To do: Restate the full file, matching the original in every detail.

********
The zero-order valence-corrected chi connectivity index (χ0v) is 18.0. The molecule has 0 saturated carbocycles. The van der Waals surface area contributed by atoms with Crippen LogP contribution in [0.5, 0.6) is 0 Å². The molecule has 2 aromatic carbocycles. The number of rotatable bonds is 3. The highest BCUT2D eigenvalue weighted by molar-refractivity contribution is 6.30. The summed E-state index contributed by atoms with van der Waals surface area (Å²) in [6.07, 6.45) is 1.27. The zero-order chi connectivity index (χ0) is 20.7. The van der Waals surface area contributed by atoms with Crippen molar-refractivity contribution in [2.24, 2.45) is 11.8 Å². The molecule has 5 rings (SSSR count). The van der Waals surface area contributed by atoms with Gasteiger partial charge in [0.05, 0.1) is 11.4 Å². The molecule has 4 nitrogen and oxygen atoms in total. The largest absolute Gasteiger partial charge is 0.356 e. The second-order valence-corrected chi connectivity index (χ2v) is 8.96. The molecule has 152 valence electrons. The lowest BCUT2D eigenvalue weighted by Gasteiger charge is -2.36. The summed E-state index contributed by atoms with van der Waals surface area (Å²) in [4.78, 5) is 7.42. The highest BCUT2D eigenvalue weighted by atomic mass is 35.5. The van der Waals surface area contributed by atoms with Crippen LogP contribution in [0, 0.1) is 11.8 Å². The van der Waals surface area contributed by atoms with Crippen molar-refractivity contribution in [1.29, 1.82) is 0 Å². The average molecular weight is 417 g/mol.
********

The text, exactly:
The zero-order valence-corrected chi connectivity index (χ0v) is 18.0. The molecule has 0 saturated carbocycles. The van der Waals surface area contributed by atoms with Crippen LogP contribution in [0.5, 0.6) is 0 Å². The molecule has 2 aromatic carbocycles. The number of rotatable bonds is 3. The highest BCUT2D eigenvalue weighted by molar-refractivity contribution is 6.30. The summed E-state index contributed by atoms with van der Waals surface area (Å²) in [6.07, 6.45) is 1.27. The zero-order chi connectivity index (χ0) is 20.7. The van der Waals surface area contributed by atoms with Crippen molar-refractivity contribution in [2.24, 2.45) is 11.8 Å². The molecule has 5 rings (SSSR count). The van der Waals surface area contributed by atoms with Gasteiger partial charge in [0.05, 0.1) is 11.4 Å². The molecule has 4 nitrogen and oxygen atoms in total. The largest absolute Gasteiger partial charge is 0.356 e. The second-order valence-corrected chi connectivity index (χ2v) is 8.96. The molecule has 152 valence electrons. The lowest BCUT2D eigenvalue weighted by Gasteiger charge is -2.36. The summed E-state index contributed by atoms with van der Waals surface area (Å²) in [4.78, 5) is 7.42. The highest BCUT2D eigenvalue weighted by atomic mass is 35.5. The van der Waals surface area contributed by atoms with Crippen LogP contribution in [0, 0.1) is 11.8 Å². The van der Waals surface area contributed by atoms with Crippen molar-refractivity contribution in [1.29, 1.82) is 0 Å². The average molecular weight is 417 g/mol.